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From accessibility to inclusion

Congregations have made great strides in making houses of worship more accessible to people with disabilities. Now they must move toward including them as equal members in the life of the church.

The Rev. Brett Web-Mitchell likes to remind church members that Moses had a speech impediment and Noah could have used a 12-step program.

The point is not to denigrate these biblical figures but to remind Christians that in overlooking people with disabilities they may be missing out on some of their members’ greatest gifts.

“We haven’t taken the time to figure out what they have to contribute,” says Webb-Mitchell, writer, educator and Presbyterian minister.  “We’re clueless.”

Web-Mitchell thinks the church has made some progress. But as his recent book testifies, it has a long way to go. In Beyond Accessibility: Toward Full Inclusion of People With Disabilities in Faith Communities (Seabury Press, 2010), he argues that communities of faith have done a good job building elevators and ramps, providing sign translation and Bible guides in Braille.

But far fewer congregations have taken the next step of viewing people with disabilities as co-equals in the life of the church.

“The church is the body of Christ,” says Webb-Mitchell. “By definition that’s an inclusive body. It has a sense of equality that transcends able and disabled.”

To do that, church leaders must be willing to slow down and, on occasion, swap efficiency for effectiveness.

Others say congregations have made big strides in the past 50 years. The movement to deinstitutionalize people with disabilities only began in the 1960s. More recently, public schools have become laboratories for mainstreaming disabled students. The media — through newspaper articles, documentary films and movies — have brought greater visibility to the stories of disabled people, especially children with autism and Down syndrome.

“There are new resources, new networks and new books on theology and disability,” says the Rev. Bill C. Gaventa, director of community and congregational supports at the Elizabeth M. Boggs Center on Developmental Disabilities in New Brunswick, N.J. 

In many churches, people with disabilities serve as acolytes and ushers. And it’s much more common to see people with disabilities at contemporary church services, where they can appreciate the upbeat music and the freedom to move freely, raising arms and clapping hands, says Gaventa.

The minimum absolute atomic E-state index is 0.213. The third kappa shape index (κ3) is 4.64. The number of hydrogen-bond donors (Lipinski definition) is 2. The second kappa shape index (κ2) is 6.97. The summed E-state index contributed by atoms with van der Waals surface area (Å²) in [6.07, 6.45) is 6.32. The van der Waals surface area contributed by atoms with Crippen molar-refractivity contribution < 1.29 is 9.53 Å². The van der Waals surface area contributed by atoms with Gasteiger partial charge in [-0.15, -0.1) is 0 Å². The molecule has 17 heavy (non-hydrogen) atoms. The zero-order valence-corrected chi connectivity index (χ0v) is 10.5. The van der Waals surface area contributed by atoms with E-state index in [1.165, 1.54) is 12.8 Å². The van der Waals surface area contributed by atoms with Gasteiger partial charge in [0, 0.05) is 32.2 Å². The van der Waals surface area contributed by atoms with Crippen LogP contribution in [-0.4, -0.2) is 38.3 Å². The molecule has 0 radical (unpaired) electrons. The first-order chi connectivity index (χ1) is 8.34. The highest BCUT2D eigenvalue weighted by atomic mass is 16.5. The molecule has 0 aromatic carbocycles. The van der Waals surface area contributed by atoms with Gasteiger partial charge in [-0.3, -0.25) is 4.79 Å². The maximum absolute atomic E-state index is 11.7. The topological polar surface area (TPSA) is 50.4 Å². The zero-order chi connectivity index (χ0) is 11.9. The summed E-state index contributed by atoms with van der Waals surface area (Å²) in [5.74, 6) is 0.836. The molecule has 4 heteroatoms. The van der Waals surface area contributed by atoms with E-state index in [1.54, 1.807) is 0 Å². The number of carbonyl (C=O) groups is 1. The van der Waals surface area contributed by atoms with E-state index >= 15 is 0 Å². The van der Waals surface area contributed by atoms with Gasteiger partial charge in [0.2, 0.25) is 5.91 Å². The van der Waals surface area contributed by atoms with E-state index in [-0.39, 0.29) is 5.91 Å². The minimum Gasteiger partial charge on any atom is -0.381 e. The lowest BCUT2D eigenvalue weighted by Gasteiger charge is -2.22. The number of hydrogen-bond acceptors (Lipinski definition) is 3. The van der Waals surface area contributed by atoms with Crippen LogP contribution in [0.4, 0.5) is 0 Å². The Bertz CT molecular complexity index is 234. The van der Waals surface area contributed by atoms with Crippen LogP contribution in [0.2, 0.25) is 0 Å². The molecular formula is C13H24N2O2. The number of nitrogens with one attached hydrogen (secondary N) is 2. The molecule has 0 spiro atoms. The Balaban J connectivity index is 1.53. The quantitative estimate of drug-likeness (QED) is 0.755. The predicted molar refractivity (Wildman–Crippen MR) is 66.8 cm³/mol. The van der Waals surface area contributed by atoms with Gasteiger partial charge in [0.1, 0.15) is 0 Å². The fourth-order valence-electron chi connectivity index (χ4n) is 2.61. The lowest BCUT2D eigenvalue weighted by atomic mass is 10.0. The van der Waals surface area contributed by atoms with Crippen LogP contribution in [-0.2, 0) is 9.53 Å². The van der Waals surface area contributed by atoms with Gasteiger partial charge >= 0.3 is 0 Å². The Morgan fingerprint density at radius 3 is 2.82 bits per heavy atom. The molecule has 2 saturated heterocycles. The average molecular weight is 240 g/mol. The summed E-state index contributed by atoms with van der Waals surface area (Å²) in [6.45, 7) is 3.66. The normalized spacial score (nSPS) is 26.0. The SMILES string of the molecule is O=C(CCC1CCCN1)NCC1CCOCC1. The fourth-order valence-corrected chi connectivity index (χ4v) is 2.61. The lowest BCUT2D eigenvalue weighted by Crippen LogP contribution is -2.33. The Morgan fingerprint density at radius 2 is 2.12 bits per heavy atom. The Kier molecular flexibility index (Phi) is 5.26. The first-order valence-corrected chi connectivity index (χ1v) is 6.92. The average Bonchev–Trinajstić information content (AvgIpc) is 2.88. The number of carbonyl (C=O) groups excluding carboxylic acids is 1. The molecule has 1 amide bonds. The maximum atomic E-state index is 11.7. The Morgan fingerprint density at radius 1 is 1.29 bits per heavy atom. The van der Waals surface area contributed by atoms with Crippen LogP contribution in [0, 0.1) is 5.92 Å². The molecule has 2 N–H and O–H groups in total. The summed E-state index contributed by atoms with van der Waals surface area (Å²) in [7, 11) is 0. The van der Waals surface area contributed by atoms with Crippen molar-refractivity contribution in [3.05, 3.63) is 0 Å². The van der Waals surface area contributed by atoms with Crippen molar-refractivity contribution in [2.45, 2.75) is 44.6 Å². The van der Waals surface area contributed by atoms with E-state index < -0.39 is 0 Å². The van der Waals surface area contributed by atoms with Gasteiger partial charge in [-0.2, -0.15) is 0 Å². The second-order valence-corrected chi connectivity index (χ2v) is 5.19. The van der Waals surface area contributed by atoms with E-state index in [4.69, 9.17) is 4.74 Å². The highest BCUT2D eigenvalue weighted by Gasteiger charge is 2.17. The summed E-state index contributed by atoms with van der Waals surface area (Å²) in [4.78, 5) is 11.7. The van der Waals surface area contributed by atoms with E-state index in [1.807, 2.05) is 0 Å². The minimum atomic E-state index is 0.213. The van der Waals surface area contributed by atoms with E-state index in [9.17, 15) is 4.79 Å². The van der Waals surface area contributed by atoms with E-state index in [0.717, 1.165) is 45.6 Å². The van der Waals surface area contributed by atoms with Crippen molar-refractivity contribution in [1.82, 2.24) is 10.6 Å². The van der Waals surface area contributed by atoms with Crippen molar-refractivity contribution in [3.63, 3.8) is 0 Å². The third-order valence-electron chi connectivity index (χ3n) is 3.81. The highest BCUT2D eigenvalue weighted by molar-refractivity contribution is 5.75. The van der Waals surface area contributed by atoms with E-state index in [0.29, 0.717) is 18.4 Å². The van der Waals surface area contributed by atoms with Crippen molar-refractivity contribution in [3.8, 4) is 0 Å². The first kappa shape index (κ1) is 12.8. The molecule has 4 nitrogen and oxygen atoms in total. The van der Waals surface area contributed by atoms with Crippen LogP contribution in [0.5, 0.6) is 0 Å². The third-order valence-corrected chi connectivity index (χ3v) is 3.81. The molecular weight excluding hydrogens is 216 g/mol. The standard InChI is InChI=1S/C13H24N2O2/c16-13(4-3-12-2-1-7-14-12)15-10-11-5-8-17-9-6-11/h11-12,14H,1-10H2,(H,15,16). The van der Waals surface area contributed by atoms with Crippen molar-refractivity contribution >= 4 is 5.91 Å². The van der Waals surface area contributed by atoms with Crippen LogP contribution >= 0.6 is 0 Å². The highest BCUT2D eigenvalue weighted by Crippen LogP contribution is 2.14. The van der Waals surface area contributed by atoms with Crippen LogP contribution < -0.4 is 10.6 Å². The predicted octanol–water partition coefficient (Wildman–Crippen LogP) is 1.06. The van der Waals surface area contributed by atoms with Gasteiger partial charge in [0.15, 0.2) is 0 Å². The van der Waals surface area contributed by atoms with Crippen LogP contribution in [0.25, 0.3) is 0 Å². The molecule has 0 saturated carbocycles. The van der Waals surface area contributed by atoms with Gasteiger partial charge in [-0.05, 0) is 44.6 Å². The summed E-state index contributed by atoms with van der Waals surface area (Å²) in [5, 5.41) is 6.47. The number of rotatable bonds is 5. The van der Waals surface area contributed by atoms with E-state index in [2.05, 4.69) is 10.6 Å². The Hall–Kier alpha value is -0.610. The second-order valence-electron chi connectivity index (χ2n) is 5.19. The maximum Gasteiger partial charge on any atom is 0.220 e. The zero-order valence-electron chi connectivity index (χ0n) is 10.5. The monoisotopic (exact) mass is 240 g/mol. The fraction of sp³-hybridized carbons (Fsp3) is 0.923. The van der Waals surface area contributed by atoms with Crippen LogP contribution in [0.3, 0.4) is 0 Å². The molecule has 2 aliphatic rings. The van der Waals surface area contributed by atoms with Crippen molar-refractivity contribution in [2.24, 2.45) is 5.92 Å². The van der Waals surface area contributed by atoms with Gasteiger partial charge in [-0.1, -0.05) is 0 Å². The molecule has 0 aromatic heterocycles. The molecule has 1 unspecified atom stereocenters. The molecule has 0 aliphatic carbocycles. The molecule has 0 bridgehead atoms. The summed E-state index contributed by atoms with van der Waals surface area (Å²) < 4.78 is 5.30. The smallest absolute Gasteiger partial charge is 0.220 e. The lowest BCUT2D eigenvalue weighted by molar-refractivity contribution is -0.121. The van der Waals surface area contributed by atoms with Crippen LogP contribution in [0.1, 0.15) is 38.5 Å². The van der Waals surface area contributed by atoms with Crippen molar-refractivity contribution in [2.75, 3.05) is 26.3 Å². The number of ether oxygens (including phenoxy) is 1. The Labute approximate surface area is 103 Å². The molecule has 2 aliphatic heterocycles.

Newer megachurches have been able to provide children with disabilities with special classrooms, state-of-the-art equipment and specially trained teachers and occupational therapists.

But it would be a mistake to conclude that megachurches are friendlier to people with disabilities, says Gaventa.

Megachurch facilities, because they are newer, may be more accommodating, but such churches may also be more likely to segregate people with disabilities into special classrooms. Smaller churches, because they do not have the money or the critical numbers of people with disabilities, may have no choice but to integrate such people into worship and Sunday school.

“I’ve heard stories of acceptance and rejection at both,” says Gaventa.

About a fifth of Americans — 54 million people — are disabled in some manner, according to the U.S. Census. Those figures may be growing, especially as the baby boomer generation retires and confronts the challenges of decreased ability and mobility. Finally, more U.S. soldiers are now returning from Iraq and Afghanistan with disabling conditions.

The Rev. Richard Curry, a Jesuit priest who was born without a right forearm, has been calling on religious communities to help the veterans readjust.

He says congregants often ask, “What can I do?” as a kind of rhetorical question when considering how to help. He turns around and asks the question literally — “What do you do?” If you’re a dentist, provide them dental care, he says. If you’re a lawyer, give them legal advice.

“Able-bodied people think there’s a world of mystery around veterans or people with disabilities,” Curry says. “But the men and women who have a disabling condition have the same needs as anyone else.”

Curry agrees that churches have to move beyond accessibility issues and better integrate people with disabilities.

“Once you’re in the building, you want to be graciously welcomed,” he says. “You don’t want to be thought of as a burden.”

There is a wealth of resources for congregations searching for ways to better include people with disabilities.

For sheer inspiration, the public radio show onBeing offers interviews with, among others, Jean Vanier, founder of the L’Arche movement in France.

Finally, a new documentary, A Place For All: Faith and Community for Persons with Disabilities, takes an interfaith approach to the issue, with insights from Muslim Jewish and Christian communities.



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